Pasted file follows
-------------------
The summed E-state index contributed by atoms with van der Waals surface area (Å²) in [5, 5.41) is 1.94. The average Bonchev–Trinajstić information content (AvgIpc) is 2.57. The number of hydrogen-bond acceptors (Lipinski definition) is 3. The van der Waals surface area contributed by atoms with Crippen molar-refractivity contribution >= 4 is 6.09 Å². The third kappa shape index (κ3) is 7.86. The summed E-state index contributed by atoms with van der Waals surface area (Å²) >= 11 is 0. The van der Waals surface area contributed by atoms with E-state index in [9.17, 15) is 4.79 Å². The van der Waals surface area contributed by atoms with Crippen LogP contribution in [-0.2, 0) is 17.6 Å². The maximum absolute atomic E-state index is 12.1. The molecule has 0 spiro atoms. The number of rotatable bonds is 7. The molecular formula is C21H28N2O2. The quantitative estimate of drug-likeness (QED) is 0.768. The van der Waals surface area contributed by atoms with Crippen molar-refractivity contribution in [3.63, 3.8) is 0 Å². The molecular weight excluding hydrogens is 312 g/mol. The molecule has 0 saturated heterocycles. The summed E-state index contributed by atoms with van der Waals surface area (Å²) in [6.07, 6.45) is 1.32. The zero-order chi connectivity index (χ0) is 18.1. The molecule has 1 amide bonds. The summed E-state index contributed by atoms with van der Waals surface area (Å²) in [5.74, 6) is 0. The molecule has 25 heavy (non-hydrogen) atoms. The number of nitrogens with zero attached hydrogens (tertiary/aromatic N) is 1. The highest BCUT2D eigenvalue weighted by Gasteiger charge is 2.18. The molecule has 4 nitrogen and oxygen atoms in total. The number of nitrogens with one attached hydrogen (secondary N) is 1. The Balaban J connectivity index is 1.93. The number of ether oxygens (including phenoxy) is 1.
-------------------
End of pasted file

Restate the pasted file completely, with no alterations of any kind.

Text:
The summed E-state index contributed by atoms with van der Waals surface area (Å²) in [5, 5.41) is 1.94. The average Bonchev–Trinajstić information content (AvgIpc) is 2.57. The number of hydrogen-bond acceptors (Lipinski definition) is 3. The van der Waals surface area contributed by atoms with Crippen molar-refractivity contribution >= 4 is 6.09 Å². The third kappa shape index (κ3) is 7.86. The summed E-state index contributed by atoms with van der Waals surface area (Å²) >= 11 is 0. The van der Waals surface area contributed by atoms with E-state index in [9.17, 15) is 4.79 Å². The van der Waals surface area contributed by atoms with Crippen LogP contribution in [-0.2, 0) is 17.6 Å². The maximum absolute atomic E-state index is 12.1. The molecule has 0 spiro atoms. The number of rotatable bonds is 7. The molecular formula is C21H28N2O2. The quantitative estimate of drug-likeness (QED) is 0.768. The van der Waals surface area contributed by atoms with Crippen molar-refractivity contribution in [3.63, 3.8) is 0 Å². The molecular weight excluding hydrogens is 312 g/mol. The molecule has 0 saturated heterocycles. The summed E-state index contributed by atoms with van der Waals surface area (Å²) in [6.07, 6.45) is 1.32. The zero-order chi connectivity index (χ0) is 18.1. The molecule has 1 amide bonds. The summed E-state index contributed by atoms with van der Waals surface area (Å²) in [5.74, 6) is 0. The molecule has 25 heavy (non-hydrogen) atoms. The number of nitrogens with zero attached hydrogens (tertiary/aromatic N) is 1. The highest BCUT2D eigenvalue weighted by Gasteiger charge is 2.18. The molecule has 4 nitrogen and oxygen atoms in total. The number of nitrogens with one attached hydrogen (secondary N) is 1. The Balaban J connectivity index is 1.93. The number of ether oxygens (including phenoxy) is 1.